‘Trophy Boy,’ the Short Film About a Social Media Influencer Who Loses It All, Is Heading to TV
Last October, the short film Trophy Boy premiered to a swanky West Hollywood audience, and since its debut, the film — about a sexy-but-insufferable social media influencer who loses his clout when his wealthy benefactor boyfriend dumps him — has received some great news: Trophy Boy is going to be adapted into a full-fledged television series.
The 13-minute short film — watch it below — centers around James (played by Emrhys Cooper, who also directed Trophy Boy), one of those actor-model-jetsetter hybrids for whom social media is a way to flaunt his fabulous life to the masses. “The truth is, I don’t really do much of anything at all,” James tells us at the film’s outset, following a montage of his grandiose socialite’s life. But when his well-off sugar daddy gives him the boot, he finds himself destitute, with no job prospects and hopeless. His response to a friend (Anthony Johnston, who wrote the short) proposing that he could get a job: “Gross.”
It’s a story that frankly doesn’t seem too far-fetched these days, which is why Trophy Boy has resonated with modern audiences. “I never anticipated that on the film’s release it would catch fire the way it did,” Cooper tells Hornet during a discussion about the film’s trajectory. “After Trophy Boy got into the Cannes Film Festival, people started taking notice and looking at it in a serious way. It ended up on the desk of Holly Hines of Dynamic Television. We flew to L.A. to take meetings with them and various other production companies and studios, but decided that Dynamic was the best home.”
The idea of the “influencer” isn’t exactly something new, of course. “Personally, I think it’s been around for a while,” Cooper says. “As a student of history, you can go back as far as Cleopatra, who I believe was the first influencer on a global scale. In recent history you can look at the myths and lore surrounding Jackie Kennedy and how she managed her persona in the media.”
But who could have imagined in Cleopatra’s time that “influencer status” would eventually carry with it the prestige and privileges now associated with being a social media star? “Now it’s on steroids,” says Cooper. “With the advent of social media, everything is speed up. I often think of Andy Warhol’s quote ‘In the future everyone will have their 15 minutes of fame.’”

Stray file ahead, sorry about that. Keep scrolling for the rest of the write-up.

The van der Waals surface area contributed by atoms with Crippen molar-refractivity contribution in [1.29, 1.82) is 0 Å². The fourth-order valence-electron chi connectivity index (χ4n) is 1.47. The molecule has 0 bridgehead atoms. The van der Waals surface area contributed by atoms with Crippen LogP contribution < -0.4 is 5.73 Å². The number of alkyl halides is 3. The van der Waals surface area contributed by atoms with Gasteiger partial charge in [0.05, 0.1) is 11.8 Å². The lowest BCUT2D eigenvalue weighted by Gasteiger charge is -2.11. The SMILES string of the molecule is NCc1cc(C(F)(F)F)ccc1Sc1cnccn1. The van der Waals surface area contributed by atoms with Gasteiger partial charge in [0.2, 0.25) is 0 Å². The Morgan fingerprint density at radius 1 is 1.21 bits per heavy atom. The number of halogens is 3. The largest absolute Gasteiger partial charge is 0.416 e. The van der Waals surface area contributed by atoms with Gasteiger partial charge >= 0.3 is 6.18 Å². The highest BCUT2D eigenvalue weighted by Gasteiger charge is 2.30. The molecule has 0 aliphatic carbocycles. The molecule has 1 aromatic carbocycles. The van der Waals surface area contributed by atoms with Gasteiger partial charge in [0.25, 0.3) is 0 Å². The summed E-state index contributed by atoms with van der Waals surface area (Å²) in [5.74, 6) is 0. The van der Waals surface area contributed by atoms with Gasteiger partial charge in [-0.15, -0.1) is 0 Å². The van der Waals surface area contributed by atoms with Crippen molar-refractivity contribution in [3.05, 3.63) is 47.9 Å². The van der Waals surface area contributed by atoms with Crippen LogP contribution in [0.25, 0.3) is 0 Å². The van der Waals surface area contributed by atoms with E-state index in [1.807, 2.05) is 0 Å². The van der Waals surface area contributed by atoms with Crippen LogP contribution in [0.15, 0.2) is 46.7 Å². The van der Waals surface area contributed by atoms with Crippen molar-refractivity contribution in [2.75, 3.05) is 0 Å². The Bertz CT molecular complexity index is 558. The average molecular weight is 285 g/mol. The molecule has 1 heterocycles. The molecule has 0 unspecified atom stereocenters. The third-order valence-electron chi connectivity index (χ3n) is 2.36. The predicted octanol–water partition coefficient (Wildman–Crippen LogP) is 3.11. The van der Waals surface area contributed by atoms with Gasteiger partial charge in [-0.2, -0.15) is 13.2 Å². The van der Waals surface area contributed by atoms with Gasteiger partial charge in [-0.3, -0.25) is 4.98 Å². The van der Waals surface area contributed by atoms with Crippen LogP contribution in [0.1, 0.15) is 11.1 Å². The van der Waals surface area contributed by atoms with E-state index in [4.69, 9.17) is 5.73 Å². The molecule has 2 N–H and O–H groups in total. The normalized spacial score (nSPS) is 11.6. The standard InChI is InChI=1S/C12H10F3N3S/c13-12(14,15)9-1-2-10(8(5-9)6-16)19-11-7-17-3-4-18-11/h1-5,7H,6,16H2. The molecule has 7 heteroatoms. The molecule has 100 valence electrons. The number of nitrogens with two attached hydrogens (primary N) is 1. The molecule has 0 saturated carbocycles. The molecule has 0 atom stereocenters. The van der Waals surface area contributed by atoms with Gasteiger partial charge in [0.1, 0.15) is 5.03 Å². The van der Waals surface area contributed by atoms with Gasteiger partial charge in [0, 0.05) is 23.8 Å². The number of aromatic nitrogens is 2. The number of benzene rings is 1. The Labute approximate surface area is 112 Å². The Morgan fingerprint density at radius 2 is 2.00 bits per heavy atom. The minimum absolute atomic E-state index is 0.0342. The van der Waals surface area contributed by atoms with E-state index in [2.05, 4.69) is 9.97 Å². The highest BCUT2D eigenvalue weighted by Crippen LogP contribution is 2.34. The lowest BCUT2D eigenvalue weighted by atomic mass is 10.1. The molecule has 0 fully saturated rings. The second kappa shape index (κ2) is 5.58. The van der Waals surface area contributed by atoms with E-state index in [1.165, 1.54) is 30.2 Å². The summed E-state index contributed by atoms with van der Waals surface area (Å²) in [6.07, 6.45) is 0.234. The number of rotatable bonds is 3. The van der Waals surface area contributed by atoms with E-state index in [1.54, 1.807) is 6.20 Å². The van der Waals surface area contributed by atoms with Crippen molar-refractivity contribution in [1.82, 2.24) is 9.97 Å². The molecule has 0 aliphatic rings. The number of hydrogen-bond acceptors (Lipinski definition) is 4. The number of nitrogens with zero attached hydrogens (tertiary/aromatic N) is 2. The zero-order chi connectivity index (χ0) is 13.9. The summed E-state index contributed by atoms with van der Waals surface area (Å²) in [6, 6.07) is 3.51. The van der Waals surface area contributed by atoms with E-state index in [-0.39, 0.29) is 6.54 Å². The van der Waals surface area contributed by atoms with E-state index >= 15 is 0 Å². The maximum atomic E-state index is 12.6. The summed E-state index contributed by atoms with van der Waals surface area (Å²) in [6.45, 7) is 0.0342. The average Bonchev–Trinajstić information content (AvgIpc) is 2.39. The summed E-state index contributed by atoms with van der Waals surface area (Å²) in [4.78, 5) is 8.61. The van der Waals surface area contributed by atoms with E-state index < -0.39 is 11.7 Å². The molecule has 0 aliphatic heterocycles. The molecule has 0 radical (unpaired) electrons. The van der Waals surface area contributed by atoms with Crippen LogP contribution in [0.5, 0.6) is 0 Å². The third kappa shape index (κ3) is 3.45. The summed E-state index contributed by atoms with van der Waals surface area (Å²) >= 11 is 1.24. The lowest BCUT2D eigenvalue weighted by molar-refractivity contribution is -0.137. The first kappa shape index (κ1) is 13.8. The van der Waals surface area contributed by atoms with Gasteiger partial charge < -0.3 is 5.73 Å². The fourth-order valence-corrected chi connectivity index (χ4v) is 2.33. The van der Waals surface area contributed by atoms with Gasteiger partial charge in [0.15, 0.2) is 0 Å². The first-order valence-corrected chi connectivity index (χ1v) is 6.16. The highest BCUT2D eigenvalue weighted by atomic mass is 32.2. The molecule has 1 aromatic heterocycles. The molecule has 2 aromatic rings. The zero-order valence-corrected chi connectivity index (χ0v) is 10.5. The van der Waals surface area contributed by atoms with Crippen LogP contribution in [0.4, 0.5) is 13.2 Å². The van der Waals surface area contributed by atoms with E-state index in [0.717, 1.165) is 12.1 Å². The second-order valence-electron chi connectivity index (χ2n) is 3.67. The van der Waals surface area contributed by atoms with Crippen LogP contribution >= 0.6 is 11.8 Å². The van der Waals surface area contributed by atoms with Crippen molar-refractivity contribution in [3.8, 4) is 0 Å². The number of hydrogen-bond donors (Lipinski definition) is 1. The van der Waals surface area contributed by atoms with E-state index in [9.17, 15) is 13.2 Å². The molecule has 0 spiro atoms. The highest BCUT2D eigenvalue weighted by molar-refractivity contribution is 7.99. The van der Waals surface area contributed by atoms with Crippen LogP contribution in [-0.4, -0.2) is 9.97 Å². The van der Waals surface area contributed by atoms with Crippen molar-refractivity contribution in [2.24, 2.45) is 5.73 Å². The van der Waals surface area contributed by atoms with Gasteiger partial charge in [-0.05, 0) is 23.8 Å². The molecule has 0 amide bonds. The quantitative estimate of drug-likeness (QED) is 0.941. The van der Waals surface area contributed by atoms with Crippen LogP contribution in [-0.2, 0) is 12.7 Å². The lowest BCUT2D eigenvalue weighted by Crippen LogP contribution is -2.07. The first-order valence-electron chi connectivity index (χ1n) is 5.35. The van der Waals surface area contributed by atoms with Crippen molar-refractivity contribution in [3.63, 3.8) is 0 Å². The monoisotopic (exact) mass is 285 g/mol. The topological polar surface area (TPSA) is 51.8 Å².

“More like 30 seconds,” he laughs.
While the James character that Cooper plays in Trophy Boy isn’t exactly a shining example of empathy — or even kindness — the notion of people using social media for self-validation and the crafting of a false sense of superiority isn’t foreign to Cooper, who shares with us an interesting story.
“Over the last five years I really started to notice the schism between the reality of our lives and the avatars that we create for ourselves on social media grow wider and wider,” he says. “It really landed with me a couple of years ago when I was visiting the U.K. An old friend told me he didn’t want to join us for a night on the town because he felt embarrassed that he had been going through financial difficulties and couldn’t keep up. He’d been looking at the highlights of everyone’s lives online and felt like he didn’t measure up. In reality he’s living a successful and balanced life, raising a family and working an honest job, whereas I had been posting the highlights on social media for validation.”
Now that a series version of Trophy Boy is officially in the cards, the all-too-common story of characters like James will naturally reach a larger audience. But the TV adaptation also grants the opportunity to craft additional colorful characters.
The series, which will be named Trophy Boys, expands the world of the short film, following a group of interconnected influencers as they struggle with the demands of being social media stars and maintaining the farfetched life they fabricate for followers.
“The series is inspired and based on a lot of my own personal experiences that will not only entertain, but also hopefully awaken the audience to the dangers of giving too much weight to social media,” Cooper tells us. “Maybe remind them that ‘All that glitters is not gold.’”
Watch the short film Trophy Boy, starring and directed by Emrhys Cooper, here:
The TV adaptation of Trophy Boy is currently being developed.
Featured image by Robin Isherwood